Sunday, November 8, 2015


I've been looking forward to this film, SUFFRAGETTE, since seeing the trailer weeks ago, and I can say after seeing it that it didn't disappoint, although the trailer made it look more action-paced than it is. In fact the pacing—rhythmically as steady as a heartbeat, but within each beat including the stillness between the beats and the buildup to each—is a big part of its appeal (to me). What I mean is, it feels like almost every scene begins slowly, sometimes achingly so, only to eventually progress to an often tension releasing climax just to begin that entire process again.

I don't want to generalize and say that it comes closer to a feminine or female sense of timing and pace than the usual male dominated film, but that's the way it seemed to me. This is a female dominated movie, directed exquisitely (for my taste) by Sarah Gavron and written (with the rhythms I've described) by Abi Morgan. It is both a beautiful film and a powerful experience, and yet also seems at times as predictable as the inevitable political outcome: i.e. women finally attaining the right to vote.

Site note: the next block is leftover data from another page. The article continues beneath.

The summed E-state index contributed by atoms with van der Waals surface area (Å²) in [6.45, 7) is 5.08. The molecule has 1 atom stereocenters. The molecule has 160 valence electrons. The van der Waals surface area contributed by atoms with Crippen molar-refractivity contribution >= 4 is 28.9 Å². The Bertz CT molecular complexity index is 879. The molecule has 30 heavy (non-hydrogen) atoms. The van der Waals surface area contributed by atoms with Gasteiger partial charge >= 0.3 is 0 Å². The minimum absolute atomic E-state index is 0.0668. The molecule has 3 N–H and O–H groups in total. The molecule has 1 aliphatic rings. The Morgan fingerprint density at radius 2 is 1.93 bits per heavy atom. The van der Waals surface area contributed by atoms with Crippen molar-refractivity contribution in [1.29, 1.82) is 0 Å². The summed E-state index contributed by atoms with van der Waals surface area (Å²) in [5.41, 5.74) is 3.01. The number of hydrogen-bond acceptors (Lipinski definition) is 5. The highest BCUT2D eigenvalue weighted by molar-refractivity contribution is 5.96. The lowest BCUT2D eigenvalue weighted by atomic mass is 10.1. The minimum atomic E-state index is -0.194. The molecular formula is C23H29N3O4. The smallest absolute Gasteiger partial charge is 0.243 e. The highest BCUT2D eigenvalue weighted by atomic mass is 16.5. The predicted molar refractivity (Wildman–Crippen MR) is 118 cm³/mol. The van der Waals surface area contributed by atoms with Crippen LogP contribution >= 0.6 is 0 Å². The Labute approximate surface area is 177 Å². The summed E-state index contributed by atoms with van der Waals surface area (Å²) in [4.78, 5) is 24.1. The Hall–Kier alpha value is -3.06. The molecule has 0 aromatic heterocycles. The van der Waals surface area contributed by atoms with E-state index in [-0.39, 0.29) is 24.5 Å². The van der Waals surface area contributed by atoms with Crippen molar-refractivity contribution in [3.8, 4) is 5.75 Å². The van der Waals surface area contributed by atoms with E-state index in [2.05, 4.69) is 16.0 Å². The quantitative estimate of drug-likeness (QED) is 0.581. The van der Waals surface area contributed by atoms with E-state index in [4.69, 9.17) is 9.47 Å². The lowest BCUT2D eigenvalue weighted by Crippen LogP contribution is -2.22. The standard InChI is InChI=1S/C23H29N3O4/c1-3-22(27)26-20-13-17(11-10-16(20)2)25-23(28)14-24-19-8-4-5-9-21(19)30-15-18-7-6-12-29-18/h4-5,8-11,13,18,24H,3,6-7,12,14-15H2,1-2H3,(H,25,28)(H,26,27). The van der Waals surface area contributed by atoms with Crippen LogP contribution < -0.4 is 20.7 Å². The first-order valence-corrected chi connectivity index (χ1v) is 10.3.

I suspect some viewers will find SUFFRAGETTE slow or inconsistent or even erratic or at times contrived, despite its basis in historical reality, but others, if they surrender to the artistry and skill of the filmmakers, including the cast (in which the female characters have the main roles, which unfortunately is almost never the case in movies today) they hopefully will have a unique movie-going experience, as I did.

At any rate, SUFFRAGETTE is worth seeing, and in fact should be required viewing, especially for those who take the gains made by any suffering segment of humanity for granted.

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